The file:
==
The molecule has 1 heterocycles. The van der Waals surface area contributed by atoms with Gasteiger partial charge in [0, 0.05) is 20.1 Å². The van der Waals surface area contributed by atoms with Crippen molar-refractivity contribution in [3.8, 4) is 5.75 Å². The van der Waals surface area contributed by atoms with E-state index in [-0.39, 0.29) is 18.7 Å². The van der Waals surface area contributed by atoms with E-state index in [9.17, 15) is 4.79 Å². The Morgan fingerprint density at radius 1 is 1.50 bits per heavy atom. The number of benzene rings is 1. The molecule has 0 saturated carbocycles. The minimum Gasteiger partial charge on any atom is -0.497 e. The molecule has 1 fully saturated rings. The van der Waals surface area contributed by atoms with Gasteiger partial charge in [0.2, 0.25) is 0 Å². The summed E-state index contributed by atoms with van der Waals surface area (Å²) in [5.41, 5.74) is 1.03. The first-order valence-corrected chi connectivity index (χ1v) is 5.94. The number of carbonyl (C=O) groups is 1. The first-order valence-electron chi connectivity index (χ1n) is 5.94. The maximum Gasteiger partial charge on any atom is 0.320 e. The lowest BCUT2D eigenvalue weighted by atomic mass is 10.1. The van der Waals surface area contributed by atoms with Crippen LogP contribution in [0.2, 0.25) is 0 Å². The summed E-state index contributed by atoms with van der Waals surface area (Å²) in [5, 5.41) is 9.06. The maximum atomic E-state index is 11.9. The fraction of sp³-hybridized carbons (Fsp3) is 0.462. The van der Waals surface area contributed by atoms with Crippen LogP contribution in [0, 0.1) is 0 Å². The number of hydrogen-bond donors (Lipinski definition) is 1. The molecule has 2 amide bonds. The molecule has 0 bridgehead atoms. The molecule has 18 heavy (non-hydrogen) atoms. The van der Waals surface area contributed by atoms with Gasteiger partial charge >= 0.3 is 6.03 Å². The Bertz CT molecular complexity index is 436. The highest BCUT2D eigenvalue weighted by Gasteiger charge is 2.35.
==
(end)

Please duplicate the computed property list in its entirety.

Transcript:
The molecule has 1 heterocycles. The van der Waals surface area contributed by atoms with Gasteiger partial charge in [0, 0.05) is 20.1 Å². The van der Waals surface area contributed by atoms with Crippen molar-refractivity contribution in [3.8, 4) is 5.75 Å². The van der Waals surface area contributed by atoms with E-state index in [-0.39, 0.29) is 18.7 Å². The van der Waals surface area contributed by atoms with E-state index in [9.17, 15) is 4.79 Å². The Morgan fingerprint density at radius 1 is 1.50 bits per heavy atom. The number of benzene rings is 1. The molecule has 0 saturated carbocycles. The minimum Gasteiger partial charge on any atom is -0.497 e. The molecule has 1 fully saturated rings. The van der Waals surface area contributed by atoms with Gasteiger partial charge in [0.2, 0.25) is 0 Å². The summed E-state index contributed by atoms with van der Waals surface area (Å²) in [5.41, 5.74) is 1.03. The first-order valence-corrected chi connectivity index (χ1v) is 5.94. The number of carbonyl (C=O) groups is 1. The first-order valence-electron chi connectivity index (χ1n) is 5.94. The maximum Gasteiger partial charge on any atom is 0.320 e. The lowest BCUT2D eigenvalue weighted by atomic mass is 10.1. The van der Waals surface area contributed by atoms with Crippen LogP contribution in [0.2, 0.25) is 0 Å². The summed E-state index contributed by atoms with van der Waals surface area (Å²) in [5, 5.41) is 9.06. The maximum atomic E-state index is 11.9. The fraction of sp³-hybridized carbons (Fsp3) is 0.462. The van der Waals surface area contributed by atoms with Crippen LogP contribution in [0, 0.1) is 0 Å². The number of hydrogen-bond donors (Lipinski definition) is 1. The molecule has 2 amide bonds. The molecule has 0 bridgehead atoms. The molecule has 18 heavy (non-hydrogen) atoms. The van der Waals surface area contributed by atoms with Gasteiger partial charge >= 0.3 is 6.03 Å². The Bertz CT molecular complexity index is 436. The highest BCUT2D eigenvalue weighted by Gasteiger charge is 2.35.